Continued communication with your child‘s school is important. The school will use various means to communicate with you including  report cards, notes and the school website. If you have concerns about your child‘s progress arrange a time to speak with their teacher. 
7 C's of Building Resilience
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The more resilient student's are the easier time they will have adjusting to change and transition. The 7 C's help build the resources necessary to handle stressors. The goal isn‘t to clear the path for children to have no stress; this would be detrimental to their development and actually hold them back. The goal is to help them gain the skills to meet these stressors and challenges head on and succeed! 
1. Confidence
Young people with confidence will have the belief in themselves that they will ultimately succeed. Confidence can be gained from adults authentically noticing effort as well as nurturing and supporting skills. 
2. Competence
Competence is the ability to know how to handle stressful situations effectively. It requires having the skills to face challenges, and the opportunity to practice using these skills so they feel prepared when stressful situations arise.
3. Connection 
Human connection allows us to more fully celebrate during joyous times and to recover during challenging times. Your connection with your child — based on knowing who they really are — is one of the most protective factors in their lives. 
4. Character
Youth with “character” enjoy a strong sense of self-worth and confidence. They are in touch with their values and are comfortable sticking to them. They have a strong sense of right and wrong and are prepared to make wise choices and contribute to the world.
5. Contribution 
When youth personally experience contributing to the world, they learn that the world is a better place because they are in it. Hearing the thank you‘s and appreciation when they contribute will increase their willingness to take actions and make choices that improve the world.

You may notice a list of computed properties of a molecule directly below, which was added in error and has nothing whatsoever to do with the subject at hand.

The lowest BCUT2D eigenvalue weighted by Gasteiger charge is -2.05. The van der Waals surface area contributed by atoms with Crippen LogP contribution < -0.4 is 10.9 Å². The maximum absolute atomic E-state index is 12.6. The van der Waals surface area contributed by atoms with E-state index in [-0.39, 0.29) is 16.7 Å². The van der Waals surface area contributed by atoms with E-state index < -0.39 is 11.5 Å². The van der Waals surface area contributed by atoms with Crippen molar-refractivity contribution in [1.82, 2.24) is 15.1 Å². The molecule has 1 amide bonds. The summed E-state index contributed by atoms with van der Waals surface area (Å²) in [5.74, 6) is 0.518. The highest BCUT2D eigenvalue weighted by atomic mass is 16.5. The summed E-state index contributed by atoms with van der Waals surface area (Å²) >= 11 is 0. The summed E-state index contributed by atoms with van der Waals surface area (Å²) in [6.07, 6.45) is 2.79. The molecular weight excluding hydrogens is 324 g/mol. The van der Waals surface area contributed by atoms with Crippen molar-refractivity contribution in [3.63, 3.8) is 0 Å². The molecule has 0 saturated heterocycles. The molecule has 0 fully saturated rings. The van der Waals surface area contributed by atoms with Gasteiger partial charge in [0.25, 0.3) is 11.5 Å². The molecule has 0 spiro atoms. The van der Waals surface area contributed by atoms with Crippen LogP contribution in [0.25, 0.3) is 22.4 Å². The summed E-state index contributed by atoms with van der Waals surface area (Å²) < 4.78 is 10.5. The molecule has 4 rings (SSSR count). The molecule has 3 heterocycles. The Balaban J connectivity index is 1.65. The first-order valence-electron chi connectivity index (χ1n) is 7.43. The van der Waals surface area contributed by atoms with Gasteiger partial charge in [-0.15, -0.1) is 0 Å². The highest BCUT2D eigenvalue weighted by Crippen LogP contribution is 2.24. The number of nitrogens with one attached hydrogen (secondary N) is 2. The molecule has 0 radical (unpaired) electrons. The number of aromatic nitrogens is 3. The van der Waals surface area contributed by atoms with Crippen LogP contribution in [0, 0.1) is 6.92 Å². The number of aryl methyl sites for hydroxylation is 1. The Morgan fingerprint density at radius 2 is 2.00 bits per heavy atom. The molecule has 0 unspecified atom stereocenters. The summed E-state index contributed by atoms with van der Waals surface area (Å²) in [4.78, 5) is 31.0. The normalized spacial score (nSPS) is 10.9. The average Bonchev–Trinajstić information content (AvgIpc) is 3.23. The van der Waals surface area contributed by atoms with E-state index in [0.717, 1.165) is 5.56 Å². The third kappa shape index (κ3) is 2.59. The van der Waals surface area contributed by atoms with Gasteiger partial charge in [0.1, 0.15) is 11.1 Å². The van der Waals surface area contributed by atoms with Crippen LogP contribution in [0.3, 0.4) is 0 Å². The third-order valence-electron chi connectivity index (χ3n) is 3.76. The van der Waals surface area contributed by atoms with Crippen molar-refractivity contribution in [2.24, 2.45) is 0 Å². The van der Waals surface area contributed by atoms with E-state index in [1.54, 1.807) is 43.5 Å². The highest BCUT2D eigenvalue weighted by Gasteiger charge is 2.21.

6. Coping
Stress is a part of life and youth who have a wide repertoire of coping skills (social skills, stress reduction skills) are able to manage more effectively and are better prepared to overcome life‘s challenges.
7. Control
 Allowing youth to make choices (within reason) gives them a sense of control over their lives. Youth who have practiced making choices are more likely to know how to make positive choices when faced with difficult decisions.
Parent Teen Communication

The Centre for Parent-Teen Communication offers 1 minute video tips to support communication between teens and parents on common issues. 

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Parenting in 100 words: Inquire and Listen
May  Middle School Poster
Students transitioning to secondary school often express that they feel conflicting emotions such as excitement and fear about entering a new school. They may be sad to leave friends behind but at the same time happy that a new chapter is starting. It is  common to frequently alternate between these conflicting emotions. 

This poster acknowledges these conflicting feelings while simultaneously highlighting the positive aspects of starting a new phase of life.

For those students not moving on, middle school is also a time of incredible changes. The impact on human development during this period is second only to the period from birth to age 3. That‘s how much change, growth, and development happens over the 3 years your child navigates middle school!